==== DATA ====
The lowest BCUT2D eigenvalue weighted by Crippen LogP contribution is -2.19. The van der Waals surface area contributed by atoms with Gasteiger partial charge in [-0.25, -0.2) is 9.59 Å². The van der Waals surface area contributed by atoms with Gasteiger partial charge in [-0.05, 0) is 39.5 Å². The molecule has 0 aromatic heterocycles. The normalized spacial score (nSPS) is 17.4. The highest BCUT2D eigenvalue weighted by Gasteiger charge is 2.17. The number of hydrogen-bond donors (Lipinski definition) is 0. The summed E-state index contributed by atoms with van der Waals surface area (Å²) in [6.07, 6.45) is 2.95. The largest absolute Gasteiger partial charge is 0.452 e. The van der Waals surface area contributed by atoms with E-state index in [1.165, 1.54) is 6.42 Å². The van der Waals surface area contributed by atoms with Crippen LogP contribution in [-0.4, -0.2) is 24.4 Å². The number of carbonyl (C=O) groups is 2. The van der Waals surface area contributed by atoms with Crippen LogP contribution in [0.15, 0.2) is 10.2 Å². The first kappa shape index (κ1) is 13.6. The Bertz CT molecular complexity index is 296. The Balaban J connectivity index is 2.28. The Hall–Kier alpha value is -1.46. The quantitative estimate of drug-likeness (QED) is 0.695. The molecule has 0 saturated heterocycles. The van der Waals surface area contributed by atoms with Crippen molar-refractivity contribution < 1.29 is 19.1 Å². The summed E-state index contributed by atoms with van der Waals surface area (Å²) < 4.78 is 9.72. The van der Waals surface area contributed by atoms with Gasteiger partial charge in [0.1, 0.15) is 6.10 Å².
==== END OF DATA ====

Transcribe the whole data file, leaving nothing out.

The lowest BCUT2D eigenvalue weighted by Crippen LogP contribution is -2.19. The van der Waals surface area contributed by atoms with Gasteiger partial charge in [-0.25, -0.2) is 9.59 Å². The van der Waals surface area contributed by atoms with Gasteiger partial charge in [-0.05, 0) is 39.5 Å². The molecule has 0 aromatic heterocycles. The normalized spacial score (nSPS) is 17.4. The highest BCUT2D eigenvalue weighted by Gasteiger charge is 2.17. The number of hydrogen-bond donors (Lipinski definition) is 0. The summed E-state index contributed by atoms with van der Waals surface area (Å²) in [6.07, 6.45) is 2.95. The largest absolute Gasteiger partial charge is 0.452 e. The van der Waals surface area contributed by atoms with E-state index in [1.165, 1.54) is 6.42 Å². The van der Waals surface area contributed by atoms with Crippen LogP contribution in [-0.4, -0.2) is 24.4 Å². The number of carbonyl (C=O) groups is 2. The van der Waals surface area contributed by atoms with Crippen LogP contribution in [0.15, 0.2) is 10.2 Å². The first kappa shape index (κ1) is 13.6. The Bertz CT molecular complexity index is 296. The Balaban J connectivity index is 2.28. The Hall–Kier alpha value is -1.46. The quantitative estimate of drug-likeness (QED) is 0.695. The molecule has 0 saturated heterocycles. The van der Waals surface area contributed by atoms with Crippen molar-refractivity contribution < 1.29 is 19.1 Å². The summed E-state index contributed by atoms with van der Waals surface area (Å²) < 4.78 is 9.72. The van der Waals surface area contributed by atoms with Gasteiger partial charge in [0.1, 0.15) is 6.10 Å².